Police given tools to help fight online child sexual exploitation

Microsoft is offering its PhotoDNA technology free to law enforcement agencies to help them identify and rescue victims of child sexual abuse and pornography.

Apr 5, 2012
By Paul Jacques
Bedfordshire PCC Festus Akinbusoye

Microsoft is offering its PhotoDNA technology free to law enforcement agencies to help them identify and rescue victims of child sexual abuse and pornography.

PhotoDNA is a signature-based, image-matching technology already used by online service providers, such as Facebook, for disrupting the spread of some of the worst-known images of child pornography online.

Developed by Microsoft Research in collaboration with Dartmouth College, PhotoDNA creates a unique signature for a digital image, something like a fingerprint, that can be compared with the signatures of other images to find copies of that image.

In partnership with Netclean, Microsoft is making the software available at no charge through commonly-used law enforcement software, including a new version of NetClean Analyze, a free technology toolbox for police forces working with child sexual exploitation image cases, which is already used by police in many countries worldwide.

PhotoDNA is also being integrated into the Child Exploitation Tracking System (CETS), a collaborative global law enforcement program supported by Microsoft technology for child pornography investigations that helps eliminate duplication, making it more efficient for the agencies to follow up on leads, collect evidence and build cases against suspected child pornographers.

Microsoft will also make the source code available for direct licensing. This is targeted at law enforcement agencies with the technical capacity and resources required to manage PhotoDNA source code integration themselves.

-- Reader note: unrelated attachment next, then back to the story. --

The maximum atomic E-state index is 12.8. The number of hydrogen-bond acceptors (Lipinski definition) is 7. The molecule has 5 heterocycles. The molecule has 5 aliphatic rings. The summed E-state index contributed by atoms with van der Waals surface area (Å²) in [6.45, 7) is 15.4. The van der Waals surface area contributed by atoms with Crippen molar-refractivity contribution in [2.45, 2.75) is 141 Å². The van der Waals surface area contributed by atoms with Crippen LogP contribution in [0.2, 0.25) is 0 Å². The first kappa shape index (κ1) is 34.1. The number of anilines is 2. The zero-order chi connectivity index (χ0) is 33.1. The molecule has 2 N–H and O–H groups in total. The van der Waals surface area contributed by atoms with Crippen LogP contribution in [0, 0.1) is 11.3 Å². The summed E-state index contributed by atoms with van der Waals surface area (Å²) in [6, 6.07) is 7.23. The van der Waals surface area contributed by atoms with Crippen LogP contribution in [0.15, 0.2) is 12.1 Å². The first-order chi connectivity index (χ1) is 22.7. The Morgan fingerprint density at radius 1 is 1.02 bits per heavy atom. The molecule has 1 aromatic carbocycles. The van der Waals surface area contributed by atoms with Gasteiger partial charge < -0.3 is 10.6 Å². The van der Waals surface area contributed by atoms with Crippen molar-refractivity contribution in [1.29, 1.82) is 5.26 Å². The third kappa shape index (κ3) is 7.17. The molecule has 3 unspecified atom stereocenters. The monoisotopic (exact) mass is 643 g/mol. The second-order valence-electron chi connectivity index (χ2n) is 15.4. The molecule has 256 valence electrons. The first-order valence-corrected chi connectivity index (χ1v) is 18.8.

“We can’t allow people to keep trading these horrifying images online when we have the technology to help do something about it,” said Stuart Aston, chief security officer at Microsoft UK. “Without innovation and public demand for technology companies and electronic service providers to play a more productive and proactive role in the fight against online child exploitation, the technological advantage will remain with the abusers rather than those working to protect abuse victims.

“Law enforcement agencies are doing incredible work to fight child sexual exploitation every day, and we are proud to join with NetClean to support that mission.”

Christian Sjöberg, founder and CEO of NetClean, added: “This technology saves time and resources, but most importantly, it saves kids.

“We are arming law enforcement with tools that can help them better investigate child exploitation cases and get these horrible criminals off the streets. NetClean Analyze Digital Investigator (DI) and PhotoDNA aim to help expedite their efforts to put an end to child pornography.”

Since 2002, the National Centre for Missing and Exploited Children (NCMEC) reports it has reviewed more than 65 million images of child pornography online, with the volumes steadily increasing, the crimes becoming more violent and the victims getting younger. An estimated ten per cent of images reviewed by NCMEC in 2011 involved infants and toddlers, who cannot tell anyone about their abuse.

In the UK, the Internet Watch Foundation’s hotline processed 48,702 reports in 2010, which is a 27.6 per cent increase over 2009.

Writing on his online blog, Bill Harmon, Associate General Counsel, Microsoft Digital Crimes Unit, said: “The scale of the online child pornography problem and the amount of data associated with these types of investigations is massive. When child pornography images are shared and viewed among predators online, it is not simply the distribution of objectionable content – it is community rape of a child. These crimes turn a single horrific moment of sexual abuse of a child into an unending series of violations of that child.”

The collaboration between Microsoft and Netclean will:

•Create a link between online service reports and law enforcement investigations to help speed the identification of victims, so they can be rescued and their abusers brought to justice;

•Allow faster review of the massive numb

Related News

Select Vacancies

Inspector

Ministry of Defence Police

Detective Sergeant

St Helena Government

Chief Constable – NPCC National Serious and Organised Crime Lead

Kent Police & Metropolitan Police Service

Sergeants and Detective Sergeants

Metropolitan Police Service

Assistant Chief Constable

Ministry of Defence Police

Detective transferees

Durham Constabulary

Copyright © 2022 Police Professional